Review: “Peach” by Emma Glass

Reading this book reminds me of the first time I tried using Braille, and I have no visual impairment: to me, reading the bumps with my fingers made me feel as though there was (naturally) something behind it, a veil that subsumed a world of depth.

This is Emma Glass’s first book, and it doesn’t feel like it. The language reminds me somehow of reading José Saramago, where it kind of unfurls, yet I don’t have to construe it; it’s stream-of-consciousness while not being too obvious, even though this is a moralistic tale.

Language is all, and for a first-time writer, I think it’s very safe to say that writing a book like this is throwing yourself into the unknown even more than otherwise. Here’s a paragraph for ya:

Against the black of my eyelids I see nothing but shadows swimming towards me, swimming away. The slit splits further across my belly. I feel the flesh fall. I fall with it. My legs are eroding. Suddenly I am flushed with fear. I can’t cry, my face is melting. My lips open, my eyes won’t open. The blessing will be that I can’t see the bottom. What have I learned who have I hurt is this it. Nothing but flesh. Was this all for nothing other than the craving of fresh flesh. Senseless flesh. I am nothing but solid stone, alone, sinking, how can I still think when my face is all gone. What will they find at the bottom, will they know I was here because I carved you into my heart and I think this heavy rock, this stone, this seed will still have the shape of you inside, look closely at the cracks, slide into the crevices, you will see. I can’t I can’t I won’t grow in this stagnant pond, this soiled water, this stinking pit, this is it, I can’t I won’t grow, I can’t hold I can’t hold I feel I am close I feel the scratch and scrape the stone on the ceramic tiles the stone the stone the stone on stone, I can’t grow I won’t hold I can’t hold. I can’t grow. I can’t hold any soul. In this pit I will sit. In this pit I will sit. In this. In this. Pit.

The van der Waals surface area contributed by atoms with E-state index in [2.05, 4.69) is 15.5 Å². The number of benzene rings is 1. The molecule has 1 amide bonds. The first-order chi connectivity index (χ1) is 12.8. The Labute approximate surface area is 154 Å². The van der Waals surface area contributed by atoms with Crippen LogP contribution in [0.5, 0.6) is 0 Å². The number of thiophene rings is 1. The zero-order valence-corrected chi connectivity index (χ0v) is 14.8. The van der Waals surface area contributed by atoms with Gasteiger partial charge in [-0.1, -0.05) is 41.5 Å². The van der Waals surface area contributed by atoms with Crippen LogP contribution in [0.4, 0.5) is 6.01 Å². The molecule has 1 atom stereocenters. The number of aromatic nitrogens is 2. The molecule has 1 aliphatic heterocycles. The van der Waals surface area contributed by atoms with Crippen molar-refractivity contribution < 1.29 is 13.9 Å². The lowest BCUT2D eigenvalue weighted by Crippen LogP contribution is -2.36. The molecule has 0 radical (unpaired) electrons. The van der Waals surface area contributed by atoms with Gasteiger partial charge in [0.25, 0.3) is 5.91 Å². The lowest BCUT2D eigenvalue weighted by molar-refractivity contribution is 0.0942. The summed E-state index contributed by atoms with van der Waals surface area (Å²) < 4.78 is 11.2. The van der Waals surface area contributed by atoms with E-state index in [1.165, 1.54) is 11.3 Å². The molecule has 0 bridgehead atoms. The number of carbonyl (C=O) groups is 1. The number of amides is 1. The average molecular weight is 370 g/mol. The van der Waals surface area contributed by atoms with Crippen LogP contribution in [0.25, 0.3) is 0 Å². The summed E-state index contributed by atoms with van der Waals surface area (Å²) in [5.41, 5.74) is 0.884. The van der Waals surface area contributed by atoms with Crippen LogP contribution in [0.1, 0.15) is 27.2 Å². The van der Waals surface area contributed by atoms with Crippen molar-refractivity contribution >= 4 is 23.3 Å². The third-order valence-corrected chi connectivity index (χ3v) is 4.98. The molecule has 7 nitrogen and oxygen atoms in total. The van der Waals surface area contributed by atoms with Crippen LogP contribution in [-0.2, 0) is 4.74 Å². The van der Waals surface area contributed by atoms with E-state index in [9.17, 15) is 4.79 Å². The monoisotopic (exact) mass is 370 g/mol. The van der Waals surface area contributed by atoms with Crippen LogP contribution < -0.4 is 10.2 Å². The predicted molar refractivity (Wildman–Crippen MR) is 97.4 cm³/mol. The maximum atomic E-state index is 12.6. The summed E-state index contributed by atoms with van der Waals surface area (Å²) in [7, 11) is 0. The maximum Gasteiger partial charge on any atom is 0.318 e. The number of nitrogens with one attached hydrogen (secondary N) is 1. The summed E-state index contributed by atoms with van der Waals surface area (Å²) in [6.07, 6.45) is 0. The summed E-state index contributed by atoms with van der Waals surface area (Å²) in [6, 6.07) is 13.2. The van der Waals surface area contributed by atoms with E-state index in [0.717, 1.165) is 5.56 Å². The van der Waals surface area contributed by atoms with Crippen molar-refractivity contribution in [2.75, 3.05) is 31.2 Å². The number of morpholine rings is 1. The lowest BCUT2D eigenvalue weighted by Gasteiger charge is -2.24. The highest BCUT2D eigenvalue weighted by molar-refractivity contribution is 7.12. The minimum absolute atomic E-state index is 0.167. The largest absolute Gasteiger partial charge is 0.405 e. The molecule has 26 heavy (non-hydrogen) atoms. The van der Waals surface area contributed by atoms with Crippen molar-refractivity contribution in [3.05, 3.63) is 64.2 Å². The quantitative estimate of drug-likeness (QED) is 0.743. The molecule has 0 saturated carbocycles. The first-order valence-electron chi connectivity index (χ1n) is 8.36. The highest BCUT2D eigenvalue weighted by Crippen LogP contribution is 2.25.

Throughout the book, I got the feeling that threat looms in the background, but really it’s in the foreground, due to the nature of Glass’s language, much like seeing waves crashing without sound in the middle of the night: you know it’s there, but it’s not entirely evident. I shan’t spoil any surprises, but there’s more to the book than what I’ve written of here.

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